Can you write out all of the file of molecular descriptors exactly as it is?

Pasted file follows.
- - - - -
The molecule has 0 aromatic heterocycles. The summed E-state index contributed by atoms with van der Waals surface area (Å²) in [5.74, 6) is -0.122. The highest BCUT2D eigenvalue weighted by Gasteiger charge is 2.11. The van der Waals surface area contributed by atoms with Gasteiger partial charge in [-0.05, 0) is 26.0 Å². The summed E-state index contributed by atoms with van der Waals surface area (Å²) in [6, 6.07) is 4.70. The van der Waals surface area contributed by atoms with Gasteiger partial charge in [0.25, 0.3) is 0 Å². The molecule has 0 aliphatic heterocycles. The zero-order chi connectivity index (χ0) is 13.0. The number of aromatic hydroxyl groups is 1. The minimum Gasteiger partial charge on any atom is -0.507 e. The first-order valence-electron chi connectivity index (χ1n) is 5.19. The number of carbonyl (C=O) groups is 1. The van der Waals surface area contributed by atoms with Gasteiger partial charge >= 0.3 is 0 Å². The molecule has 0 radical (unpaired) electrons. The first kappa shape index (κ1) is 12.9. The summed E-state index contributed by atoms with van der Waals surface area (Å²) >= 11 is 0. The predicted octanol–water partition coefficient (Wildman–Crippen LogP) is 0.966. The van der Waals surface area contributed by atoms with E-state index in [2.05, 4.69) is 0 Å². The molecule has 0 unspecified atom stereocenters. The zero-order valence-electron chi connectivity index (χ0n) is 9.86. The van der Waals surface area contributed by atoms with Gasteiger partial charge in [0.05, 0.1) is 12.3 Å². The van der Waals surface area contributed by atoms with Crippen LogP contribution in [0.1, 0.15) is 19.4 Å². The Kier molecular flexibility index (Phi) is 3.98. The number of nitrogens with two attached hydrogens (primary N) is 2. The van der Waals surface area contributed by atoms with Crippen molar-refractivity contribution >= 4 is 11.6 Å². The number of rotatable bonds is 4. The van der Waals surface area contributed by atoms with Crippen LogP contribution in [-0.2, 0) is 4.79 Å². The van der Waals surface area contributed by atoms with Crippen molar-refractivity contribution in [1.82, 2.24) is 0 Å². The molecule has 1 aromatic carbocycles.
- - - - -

The molecule has 0 aromatic heterocycles. The summed E-state index contributed by atoms with van der Waals surface area (Å²) in [5.74, 6) is -0.122. The highest BCUT2D eigenvalue weighted by Gasteiger charge is 2.11. The van der Waals surface area contributed by atoms with Gasteiger partial charge in [-0.05, 0) is 26.0 Å². The summed E-state index contributed by atoms with van der Waals surface area (Å²) in [6, 6.07) is 4.70. The van der Waals surface area contributed by atoms with Gasteiger partial charge in [0.25, 0.3) is 0 Å². The molecule has 0 aliphatic heterocycles. The zero-order chi connectivity index (χ0) is 13.0. The number of aromatic hydroxyl groups is 1. The minimum Gasteiger partial charge on any atom is -0.507 e. The first-order valence-electron chi connectivity index (χ1n) is 5.19. The number of carbonyl (C=O) groups is 1. The van der Waals surface area contributed by atoms with Gasteiger partial charge >= 0.3 is 0 Å². The molecule has 0 radical (unpaired) electrons. The first kappa shape index (κ1) is 12.9. The summed E-state index contributed by atoms with van der Waals surface area (Å²) >= 11 is 0. The predicted octanol–water partition coefficient (Wildman–Crippen LogP) is 0.966. The van der Waals surface area contributed by atoms with E-state index in [2.05, 4.69) is 0 Å². The molecule has 0 unspecified atom stereocenters. The zero-order valence-electron chi connectivity index (χ0n) is 9.86. The van der Waals surface area contributed by atoms with Gasteiger partial charge in [0.05, 0.1) is 12.3 Å². The van der Waals surface area contributed by atoms with Crippen LogP contribution in [0.1, 0.15) is 19.4 Å². The Kier molecular flexibility index (Phi) is 3.98. The number of nitrogens with two attached hydrogens (primary N) is 2. The van der Waals surface area contributed by atoms with Crippen molar-refractivity contribution >= 4 is 11.6 Å². The number of rotatable bonds is 4. The van der Waals surface area contributed by atoms with Crippen LogP contribution in [-0.2, 0) is 4.79 Å². The van der Waals surface area contributed by atoms with Crippen molar-refractivity contribution in [1.82, 2.24) is 0 Å². The molecule has 1 aromatic carbocycles.